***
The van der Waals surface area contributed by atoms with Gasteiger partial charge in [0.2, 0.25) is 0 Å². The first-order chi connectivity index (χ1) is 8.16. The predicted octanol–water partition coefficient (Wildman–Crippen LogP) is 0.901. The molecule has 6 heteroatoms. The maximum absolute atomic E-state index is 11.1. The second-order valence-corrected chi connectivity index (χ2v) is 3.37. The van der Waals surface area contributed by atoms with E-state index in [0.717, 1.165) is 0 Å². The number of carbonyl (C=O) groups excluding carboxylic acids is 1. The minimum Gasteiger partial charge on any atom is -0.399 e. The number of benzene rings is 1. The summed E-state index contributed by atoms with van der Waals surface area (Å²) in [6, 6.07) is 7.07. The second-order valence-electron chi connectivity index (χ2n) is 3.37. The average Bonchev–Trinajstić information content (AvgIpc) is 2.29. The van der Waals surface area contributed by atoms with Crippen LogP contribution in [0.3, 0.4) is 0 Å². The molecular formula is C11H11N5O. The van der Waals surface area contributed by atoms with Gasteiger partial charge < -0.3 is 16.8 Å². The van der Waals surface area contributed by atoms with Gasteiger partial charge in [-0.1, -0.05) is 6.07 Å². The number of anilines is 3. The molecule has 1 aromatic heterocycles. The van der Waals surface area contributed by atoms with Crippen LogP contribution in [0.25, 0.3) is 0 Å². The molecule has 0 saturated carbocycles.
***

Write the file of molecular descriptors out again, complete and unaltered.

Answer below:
The van der Waals surface area contributed by atoms with Gasteiger partial charge in [0.2, 0.25) is 0 Å². The first-order chi connectivity index (χ1) is 8.16. The predicted octanol–water partition coefficient (Wildman–Crippen LogP) is 0.901. The molecule has 6 heteroatoms. The maximum absolute atomic E-state index is 11.1. The second-order valence-corrected chi connectivity index (χ2v) is 3.37. The van der Waals surface area contributed by atoms with E-state index in [0.717, 1.165) is 0 Å². The number of carbonyl (C=O) groups excluding carboxylic acids is 1. The minimum Gasteiger partial charge on any atom is -0.399 e. The number of benzene rings is 1. The summed E-state index contributed by atoms with van der Waals surface area (Å²) in [6, 6.07) is 7.07. The second-order valence-electron chi connectivity index (χ2n) is 3.37. The average Bonchev–Trinajstić information content (AvgIpc) is 2.29. The van der Waals surface area contributed by atoms with Crippen LogP contribution in [0.3, 0.4) is 0 Å². The molecular formula is C11H11N5O. The van der Waals surface area contributed by atoms with Gasteiger partial charge < -0.3 is 16.8 Å². The van der Waals surface area contributed by atoms with Gasteiger partial charge in [-0.1, -0.05) is 6.07 Å². The number of anilines is 3. The molecule has 1 aromatic heterocycles. The van der Waals surface area contributed by atoms with Crippen LogP contribution in [0.25, 0.3) is 0 Å². The molecule has 0 saturated carbocycles.